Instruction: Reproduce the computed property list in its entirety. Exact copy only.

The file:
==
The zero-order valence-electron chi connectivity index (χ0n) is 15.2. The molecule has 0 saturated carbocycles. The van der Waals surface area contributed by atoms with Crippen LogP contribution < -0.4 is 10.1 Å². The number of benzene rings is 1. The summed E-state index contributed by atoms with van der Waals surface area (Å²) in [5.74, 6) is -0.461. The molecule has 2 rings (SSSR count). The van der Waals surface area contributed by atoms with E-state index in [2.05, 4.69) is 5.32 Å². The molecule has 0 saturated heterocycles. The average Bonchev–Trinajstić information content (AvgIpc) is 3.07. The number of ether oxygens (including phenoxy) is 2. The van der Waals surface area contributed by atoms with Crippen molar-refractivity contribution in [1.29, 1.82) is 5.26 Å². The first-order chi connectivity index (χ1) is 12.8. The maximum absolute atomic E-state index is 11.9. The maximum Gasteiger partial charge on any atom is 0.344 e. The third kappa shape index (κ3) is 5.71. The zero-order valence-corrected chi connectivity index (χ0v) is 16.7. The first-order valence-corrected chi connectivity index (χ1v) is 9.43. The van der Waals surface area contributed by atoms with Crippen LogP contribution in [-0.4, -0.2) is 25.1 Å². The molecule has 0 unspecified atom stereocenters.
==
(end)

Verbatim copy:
The zero-order valence-electron chi connectivity index (χ0n) is 15.2. The molecule has 0 saturated carbocycles. The van der Waals surface area contributed by atoms with Crippen LogP contribution < -0.4 is 10.1 Å². The number of benzene rings is 1. The summed E-state index contributed by atoms with van der Waals surface area (Å²) in [5.74, 6) is -0.461. The molecule has 2 rings (SSSR count). The van der Waals surface area contributed by atoms with E-state index in [2.05, 4.69) is 5.32 Å². The molecule has 0 saturated heterocycles. The average Bonchev–Trinajstić information content (AvgIpc) is 3.07. The number of ether oxygens (including phenoxy) is 2. The van der Waals surface area contributed by atoms with Crippen molar-refractivity contribution in [1.29, 1.82) is 5.26 Å². The first-order chi connectivity index (χ1) is 12.8. The maximum absolute atomic E-state index is 11.9. The maximum Gasteiger partial charge on any atom is 0.344 e. The third kappa shape index (κ3) is 5.71. The zero-order valence-corrected chi connectivity index (χ0v) is 16.7. The first-order valence-corrected chi connectivity index (χ1v) is 9.43. The van der Waals surface area contributed by atoms with Crippen LogP contribution in [-0.4, -0.2) is 25.1 Å². The molecule has 0 unspecified atom stereocenters.